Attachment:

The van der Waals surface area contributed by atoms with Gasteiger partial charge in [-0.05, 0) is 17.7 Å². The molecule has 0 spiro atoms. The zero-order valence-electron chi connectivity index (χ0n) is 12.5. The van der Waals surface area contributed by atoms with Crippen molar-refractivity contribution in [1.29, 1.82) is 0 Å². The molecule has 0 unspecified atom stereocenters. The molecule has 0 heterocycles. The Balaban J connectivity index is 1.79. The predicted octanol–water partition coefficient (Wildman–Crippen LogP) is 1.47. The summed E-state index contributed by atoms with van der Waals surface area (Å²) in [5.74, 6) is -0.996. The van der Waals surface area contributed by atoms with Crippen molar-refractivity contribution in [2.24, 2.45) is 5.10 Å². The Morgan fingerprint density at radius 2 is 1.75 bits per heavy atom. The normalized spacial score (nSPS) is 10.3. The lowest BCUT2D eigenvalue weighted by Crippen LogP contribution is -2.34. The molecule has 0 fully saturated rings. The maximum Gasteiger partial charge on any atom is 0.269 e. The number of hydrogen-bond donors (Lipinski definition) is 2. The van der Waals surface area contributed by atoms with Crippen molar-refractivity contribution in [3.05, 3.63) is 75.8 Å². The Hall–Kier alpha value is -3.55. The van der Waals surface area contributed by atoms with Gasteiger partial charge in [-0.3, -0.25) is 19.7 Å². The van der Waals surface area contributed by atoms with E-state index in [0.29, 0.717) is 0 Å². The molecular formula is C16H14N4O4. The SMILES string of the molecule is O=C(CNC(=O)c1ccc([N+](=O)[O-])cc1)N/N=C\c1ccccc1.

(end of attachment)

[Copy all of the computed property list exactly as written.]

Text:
The van der Waals surface area contributed by atoms with Gasteiger partial charge in [-0.05, 0) is 17.7 Å². The molecule has 0 spiro atoms. The zero-order valence-electron chi connectivity index (χ0n) is 12.5. The van der Waals surface area contributed by atoms with Crippen molar-refractivity contribution in [1.29, 1.82) is 0 Å². The molecule has 0 unspecified atom stereocenters. The molecule has 0 heterocycles. The Balaban J connectivity index is 1.79. The predicted octanol–water partition coefficient (Wildman–Crippen LogP) is 1.47. The summed E-state index contributed by atoms with van der Waals surface area (Å²) in [5.74, 6) is -0.996. The van der Waals surface area contributed by atoms with Crippen molar-refractivity contribution in [2.24, 2.45) is 5.10 Å². The Morgan fingerprint density at radius 2 is 1.75 bits per heavy atom. The normalized spacial score (nSPS) is 10.3. The lowest BCUT2D eigenvalue weighted by Crippen LogP contribution is -2.34. The molecule has 0 fully saturated rings. The maximum Gasteiger partial charge on any atom is 0.269 e. The number of hydrogen-bond donors (Lipinski definition) is 2. The van der Waals surface area contributed by atoms with Crippen molar-refractivity contribution in [3.05, 3.63) is 75.8 Å². The Hall–Kier alpha value is -3.55. The van der Waals surface area contributed by atoms with Gasteiger partial charge in [-0.3, -0.25) is 19.7 Å². The van der Waals surface area contributed by atoms with E-state index in [0.29, 0.717) is 0 Å². The molecular formula is C16H14N4O4. The SMILES string of the molecule is O=C(CNC(=O)c1ccc([N+](=O)[O-])cc1)N/N=C\c1ccccc1.